ERIC Number: ED187475
Record Type: RIE
Publication Date: 1979-Mar
Reference Count: 0
The Human Face: A View From the Infant's Eye.
Souther, Arthur F.; Banks, Martin S.
This study explores the reason why very young infants are unable to respond differentially to faces and the cause for developmental changes in infant face perception by age 3 months. Linear systems analysis (LSA) and the contrast sensitivity function (CSF) were used to estimate the facial pattern information available to 1- and 3-month-old infants. Two hypotheses were examined: young infants are incapable of selectively attending to and utilizing perceptual information picked up from particular aspects of the face; early performance may be significantly limited by insufficient acuity and contrast sensitivity for picking up critical pattern information. The second hypothesis was evaluated by estimating the extent to which acuity and contrast sensitivity limitations constrain available facial pattern information; and by considering whether sensory constraints accounted for the infant's observed performance. (Author/DB)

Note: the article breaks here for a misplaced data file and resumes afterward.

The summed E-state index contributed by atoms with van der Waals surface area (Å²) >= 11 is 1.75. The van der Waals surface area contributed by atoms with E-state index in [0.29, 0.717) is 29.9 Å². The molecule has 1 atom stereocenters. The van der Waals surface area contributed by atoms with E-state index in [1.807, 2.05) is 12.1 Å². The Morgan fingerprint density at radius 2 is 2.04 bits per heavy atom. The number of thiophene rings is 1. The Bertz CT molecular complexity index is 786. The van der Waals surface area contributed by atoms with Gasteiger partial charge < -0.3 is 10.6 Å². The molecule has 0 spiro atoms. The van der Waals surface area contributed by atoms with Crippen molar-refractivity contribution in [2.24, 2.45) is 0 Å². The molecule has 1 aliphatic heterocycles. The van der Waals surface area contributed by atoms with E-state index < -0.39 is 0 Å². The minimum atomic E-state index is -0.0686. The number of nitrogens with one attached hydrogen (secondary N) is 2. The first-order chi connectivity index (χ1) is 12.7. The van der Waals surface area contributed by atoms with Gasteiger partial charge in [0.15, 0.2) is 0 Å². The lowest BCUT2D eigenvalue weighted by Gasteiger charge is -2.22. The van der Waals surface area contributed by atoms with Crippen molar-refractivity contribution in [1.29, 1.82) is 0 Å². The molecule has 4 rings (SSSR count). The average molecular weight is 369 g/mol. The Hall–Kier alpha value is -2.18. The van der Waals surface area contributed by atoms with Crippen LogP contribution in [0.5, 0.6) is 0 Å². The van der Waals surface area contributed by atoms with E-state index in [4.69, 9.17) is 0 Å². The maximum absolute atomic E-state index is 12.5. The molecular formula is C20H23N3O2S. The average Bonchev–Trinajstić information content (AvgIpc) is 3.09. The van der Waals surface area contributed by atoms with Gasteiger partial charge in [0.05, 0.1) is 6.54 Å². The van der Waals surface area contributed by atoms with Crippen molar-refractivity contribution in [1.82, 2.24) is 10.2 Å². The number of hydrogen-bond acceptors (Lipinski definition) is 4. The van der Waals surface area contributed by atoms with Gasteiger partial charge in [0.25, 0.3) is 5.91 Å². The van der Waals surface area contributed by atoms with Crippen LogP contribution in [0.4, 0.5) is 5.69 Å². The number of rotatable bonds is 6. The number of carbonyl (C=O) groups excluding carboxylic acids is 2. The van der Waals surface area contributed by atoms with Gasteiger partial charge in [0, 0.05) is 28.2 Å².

Publication Type: Reports - Research; Speeches/Meeting Papers
Education Level: N/A
Authoring Institution: N/A
Identifiers: Cornsweet (T F); Facial Features
Note: Paper presented at the Biennial Meeting of the Society for Research in Child Development (San Francisco, CA, March 15-18, 1979). Figures 7 and 8 have been removed from this document because of poor reproducibility.